The School of Doubt (Brill Studies in Skepticism)
The School of Doubt conducts a parallel philological and philosophical examination
of Cicero’s Academica, a work on Hellenistic epistemology written in
the first half of 45 bce. The treatise has a unique history, insofar as fragments
of two different versions are extant: the second of a two-volume first edition,
a dialogue... Unit Operations: An Approach to Videogame Criticism "Bogost challenges humanists and technologists to pay attention to one another, something they desperately need to do as computation accelerates us into the red zones of widespread virtual reality. This book gives us what we need to meet that challenge: a general theory for understanding creativity under computation, one that will apply... The Ancient Quarrel Between Philosophy and Poetry
From its beginnings, philosophy's language, concepts, and imaginative growth have been heavily influenced by poetry and poets. Drawing on the work of a wide range of thinkers throughout the history of western philosophy, Raymond Barfield explores the pervasiveness of poetry's impact on philosophy and, conversely, how philosophy has...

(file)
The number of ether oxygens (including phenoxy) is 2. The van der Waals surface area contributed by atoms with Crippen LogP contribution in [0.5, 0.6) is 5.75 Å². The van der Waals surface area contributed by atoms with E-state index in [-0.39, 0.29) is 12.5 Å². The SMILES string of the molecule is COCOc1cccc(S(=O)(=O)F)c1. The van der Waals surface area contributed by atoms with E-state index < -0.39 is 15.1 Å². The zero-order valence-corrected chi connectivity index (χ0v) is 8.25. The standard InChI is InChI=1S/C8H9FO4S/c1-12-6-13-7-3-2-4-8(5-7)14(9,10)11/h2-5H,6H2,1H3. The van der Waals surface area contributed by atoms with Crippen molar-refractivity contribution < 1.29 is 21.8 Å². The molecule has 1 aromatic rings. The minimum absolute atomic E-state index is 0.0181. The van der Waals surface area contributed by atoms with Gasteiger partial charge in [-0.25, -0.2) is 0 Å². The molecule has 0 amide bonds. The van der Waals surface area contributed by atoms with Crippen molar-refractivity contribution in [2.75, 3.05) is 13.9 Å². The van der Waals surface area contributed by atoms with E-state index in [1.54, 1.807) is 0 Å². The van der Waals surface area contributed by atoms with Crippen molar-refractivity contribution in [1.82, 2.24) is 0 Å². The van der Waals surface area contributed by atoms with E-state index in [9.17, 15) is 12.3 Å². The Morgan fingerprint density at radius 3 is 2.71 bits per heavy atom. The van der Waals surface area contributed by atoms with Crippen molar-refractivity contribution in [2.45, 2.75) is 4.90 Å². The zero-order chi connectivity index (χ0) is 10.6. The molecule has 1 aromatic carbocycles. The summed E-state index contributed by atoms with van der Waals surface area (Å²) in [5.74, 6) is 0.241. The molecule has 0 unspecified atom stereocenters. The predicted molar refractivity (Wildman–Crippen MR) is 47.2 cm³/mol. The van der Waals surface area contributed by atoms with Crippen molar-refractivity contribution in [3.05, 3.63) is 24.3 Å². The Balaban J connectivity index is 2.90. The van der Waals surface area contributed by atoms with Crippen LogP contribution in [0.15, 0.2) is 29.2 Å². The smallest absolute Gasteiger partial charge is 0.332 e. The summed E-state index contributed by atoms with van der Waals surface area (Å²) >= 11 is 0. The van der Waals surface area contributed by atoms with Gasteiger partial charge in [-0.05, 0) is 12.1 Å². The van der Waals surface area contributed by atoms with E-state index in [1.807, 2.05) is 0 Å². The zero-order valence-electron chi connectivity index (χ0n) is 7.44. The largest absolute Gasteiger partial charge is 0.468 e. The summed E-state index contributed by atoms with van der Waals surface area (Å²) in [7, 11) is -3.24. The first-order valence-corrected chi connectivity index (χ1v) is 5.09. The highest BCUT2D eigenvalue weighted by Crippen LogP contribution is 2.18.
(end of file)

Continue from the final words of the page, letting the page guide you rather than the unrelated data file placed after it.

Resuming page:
Love: A New Understanding of an Ancient Emotion
What is love's real aim? Why is it so ruthlessly selective in its choice of loved ones? Why do we love at all?
In addressing these questions, Simon May develops a radically new understanding of love as the emotion we feel towards whomever or whatever we experience as grounding our life--as offering us a possibility of...
The School of History: Athens in the Age of Socrates
History, political philosophy, and constitutional law were born in Athens in the space of a single generation--the generation that lived through the Peloponnesian War (431-404 b.c.e.). This remarkable age produced such luminaries as Socrates, Herodotus, Thucydides, Sophocles, Euripides, Aristophanes, and the sophists, and set the stage for the...
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